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The Case Against the Volcker Rule

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The Case Against the Volcker Rule

Misguided Response to Financial Crisis Hinders Small Businesses’ Access to the Capital they Need to Expand and Hire

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The 2010 Dodd-Frank Wall Street Reform and Consumer Protection Act has severely restricted business and consumer access to credit and capital. One of the key regulations contributing to this is the Volcker Rule, named after former Federal Reserve Chairman Paul Volcker. He originally proposed it believing that speculative activity on the part of banks played a significant role in the financial crisis of 2007-2008.

The Volcker Rule prohibits federally insured commercial banks from engaging in certain types of proprietary trading or investing in hedge funds or private equity funds. Proprietary trading is when a firm trades its own capital for profit. The rule exempted market-making (trading securities on a financial firm’s own account to facilitate potential future trades), hedging (trading securities on a financial firm’s own account to mitigate the firm’s risks elsewhere), and trading in government securities from the proprietary trading prohibition.

While established under Dodd-Frank in 2010, the nearly 1,000-page regulation took five different financial regulatory agencies over three years to write. The rule was produced by the entire Financial Stability Oversight Council (FSOC), a multi-agency financial regulatory body created by Dodd-Frank. FSOC members include the Federal Reserve, the Office of the Comptroller of the Currency, the Federal Deposit Insurance Corporation, the Securities and Exchange Commission, and the Commodity Futures Trading Commission. The final rule was implemented in 2015.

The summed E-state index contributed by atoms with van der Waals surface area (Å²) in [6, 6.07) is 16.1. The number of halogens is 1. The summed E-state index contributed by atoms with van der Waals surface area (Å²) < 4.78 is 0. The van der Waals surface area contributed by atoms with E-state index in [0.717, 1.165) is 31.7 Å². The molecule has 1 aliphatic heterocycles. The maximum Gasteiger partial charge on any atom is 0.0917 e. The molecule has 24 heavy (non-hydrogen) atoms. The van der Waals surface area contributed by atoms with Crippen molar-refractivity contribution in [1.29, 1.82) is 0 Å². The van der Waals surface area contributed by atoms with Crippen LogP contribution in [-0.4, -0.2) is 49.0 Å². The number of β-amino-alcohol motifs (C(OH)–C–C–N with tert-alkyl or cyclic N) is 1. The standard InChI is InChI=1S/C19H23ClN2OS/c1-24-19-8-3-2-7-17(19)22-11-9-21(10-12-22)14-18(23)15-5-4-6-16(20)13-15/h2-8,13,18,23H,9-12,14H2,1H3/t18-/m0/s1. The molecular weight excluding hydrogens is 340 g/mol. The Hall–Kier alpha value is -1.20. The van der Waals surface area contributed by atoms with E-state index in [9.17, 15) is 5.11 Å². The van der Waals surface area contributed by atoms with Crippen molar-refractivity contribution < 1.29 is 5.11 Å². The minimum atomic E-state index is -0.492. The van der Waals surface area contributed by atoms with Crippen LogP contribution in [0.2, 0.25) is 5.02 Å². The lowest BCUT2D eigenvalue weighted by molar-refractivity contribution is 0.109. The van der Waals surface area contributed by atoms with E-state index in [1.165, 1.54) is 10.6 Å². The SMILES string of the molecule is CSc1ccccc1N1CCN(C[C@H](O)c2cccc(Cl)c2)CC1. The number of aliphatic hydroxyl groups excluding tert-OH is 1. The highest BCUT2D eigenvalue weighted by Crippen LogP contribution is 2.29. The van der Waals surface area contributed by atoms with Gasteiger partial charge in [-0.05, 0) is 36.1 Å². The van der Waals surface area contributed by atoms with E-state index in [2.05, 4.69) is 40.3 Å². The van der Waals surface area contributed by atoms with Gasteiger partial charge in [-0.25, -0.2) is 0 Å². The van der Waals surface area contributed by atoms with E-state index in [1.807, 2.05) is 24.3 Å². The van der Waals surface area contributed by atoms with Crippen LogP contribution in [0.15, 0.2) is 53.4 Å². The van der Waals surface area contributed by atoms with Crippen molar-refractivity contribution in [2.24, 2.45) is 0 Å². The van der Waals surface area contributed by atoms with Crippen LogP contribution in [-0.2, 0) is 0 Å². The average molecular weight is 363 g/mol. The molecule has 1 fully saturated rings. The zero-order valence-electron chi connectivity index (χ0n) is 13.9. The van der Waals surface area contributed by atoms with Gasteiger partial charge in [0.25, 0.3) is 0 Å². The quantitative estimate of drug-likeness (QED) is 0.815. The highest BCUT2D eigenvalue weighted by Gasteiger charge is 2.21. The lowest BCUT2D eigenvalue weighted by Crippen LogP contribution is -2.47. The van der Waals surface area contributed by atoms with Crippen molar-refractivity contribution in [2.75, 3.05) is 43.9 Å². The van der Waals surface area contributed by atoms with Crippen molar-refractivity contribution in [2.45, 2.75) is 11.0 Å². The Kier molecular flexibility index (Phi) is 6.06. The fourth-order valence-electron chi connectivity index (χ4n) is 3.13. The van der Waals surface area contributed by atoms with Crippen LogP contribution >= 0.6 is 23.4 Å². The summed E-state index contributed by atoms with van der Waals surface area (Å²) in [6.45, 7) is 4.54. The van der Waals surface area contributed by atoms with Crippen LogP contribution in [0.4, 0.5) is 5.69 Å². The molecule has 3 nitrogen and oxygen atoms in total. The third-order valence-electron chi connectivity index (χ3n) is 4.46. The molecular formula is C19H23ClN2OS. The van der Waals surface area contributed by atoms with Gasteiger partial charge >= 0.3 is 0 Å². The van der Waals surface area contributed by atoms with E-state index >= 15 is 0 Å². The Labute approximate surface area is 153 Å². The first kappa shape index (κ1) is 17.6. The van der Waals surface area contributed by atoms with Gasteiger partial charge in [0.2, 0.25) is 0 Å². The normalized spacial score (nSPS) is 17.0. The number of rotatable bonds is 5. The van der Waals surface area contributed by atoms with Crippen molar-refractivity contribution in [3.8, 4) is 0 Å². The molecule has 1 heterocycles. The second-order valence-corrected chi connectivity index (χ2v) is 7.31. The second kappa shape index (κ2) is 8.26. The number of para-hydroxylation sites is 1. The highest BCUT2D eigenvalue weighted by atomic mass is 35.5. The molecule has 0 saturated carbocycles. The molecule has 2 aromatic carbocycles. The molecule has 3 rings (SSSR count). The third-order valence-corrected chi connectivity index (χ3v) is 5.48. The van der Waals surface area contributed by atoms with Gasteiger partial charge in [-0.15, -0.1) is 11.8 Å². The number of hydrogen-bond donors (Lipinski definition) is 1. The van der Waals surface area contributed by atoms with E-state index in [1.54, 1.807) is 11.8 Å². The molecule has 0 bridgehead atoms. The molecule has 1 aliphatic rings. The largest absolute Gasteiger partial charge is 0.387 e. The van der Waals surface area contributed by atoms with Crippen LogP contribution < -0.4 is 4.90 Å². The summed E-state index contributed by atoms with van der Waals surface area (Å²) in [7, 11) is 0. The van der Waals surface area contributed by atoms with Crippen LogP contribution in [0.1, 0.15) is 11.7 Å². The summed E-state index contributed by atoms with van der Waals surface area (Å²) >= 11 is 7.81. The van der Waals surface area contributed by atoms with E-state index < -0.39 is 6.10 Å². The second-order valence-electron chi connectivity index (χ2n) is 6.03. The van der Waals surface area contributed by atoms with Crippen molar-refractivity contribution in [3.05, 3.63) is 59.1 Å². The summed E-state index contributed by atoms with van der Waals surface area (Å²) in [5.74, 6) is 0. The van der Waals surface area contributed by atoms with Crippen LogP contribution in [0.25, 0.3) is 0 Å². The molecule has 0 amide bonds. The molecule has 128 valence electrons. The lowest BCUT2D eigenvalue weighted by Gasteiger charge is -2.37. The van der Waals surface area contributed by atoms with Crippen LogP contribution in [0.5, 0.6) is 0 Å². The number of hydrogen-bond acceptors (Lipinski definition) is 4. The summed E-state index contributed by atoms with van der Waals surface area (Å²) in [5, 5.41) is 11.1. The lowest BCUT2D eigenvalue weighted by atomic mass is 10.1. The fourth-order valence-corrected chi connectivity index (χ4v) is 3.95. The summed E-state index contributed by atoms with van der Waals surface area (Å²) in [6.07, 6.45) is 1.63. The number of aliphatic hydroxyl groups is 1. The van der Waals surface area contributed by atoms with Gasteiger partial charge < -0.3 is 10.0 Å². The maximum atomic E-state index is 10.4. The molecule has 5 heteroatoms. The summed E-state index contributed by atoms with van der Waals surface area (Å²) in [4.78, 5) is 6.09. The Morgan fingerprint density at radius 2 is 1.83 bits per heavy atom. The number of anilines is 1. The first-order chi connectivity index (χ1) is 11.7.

The Volcker Rule impacts everyone in the financial system, from banks and investors to small businesses and consumers. It threatens market liquidity by making it harder for banks to trade securities. When capital markets are less liquid and dynamic, small businesses, which are the lifeblood of the economy, struggle to access the capital they need to expand. Consumers who hold credit cards, mortgages, or car loans see their costs of obtaining credit rise. For local economies, this can be the difference between growth and stagnation. The Volcker Rule may have been aimed at Wall Street, but it has hit Main Street the hardest. Fortunately, Congress has an opportunity to provide some relief from this harmful rule, but more will be needed. The Volcker Rule should be repealed.

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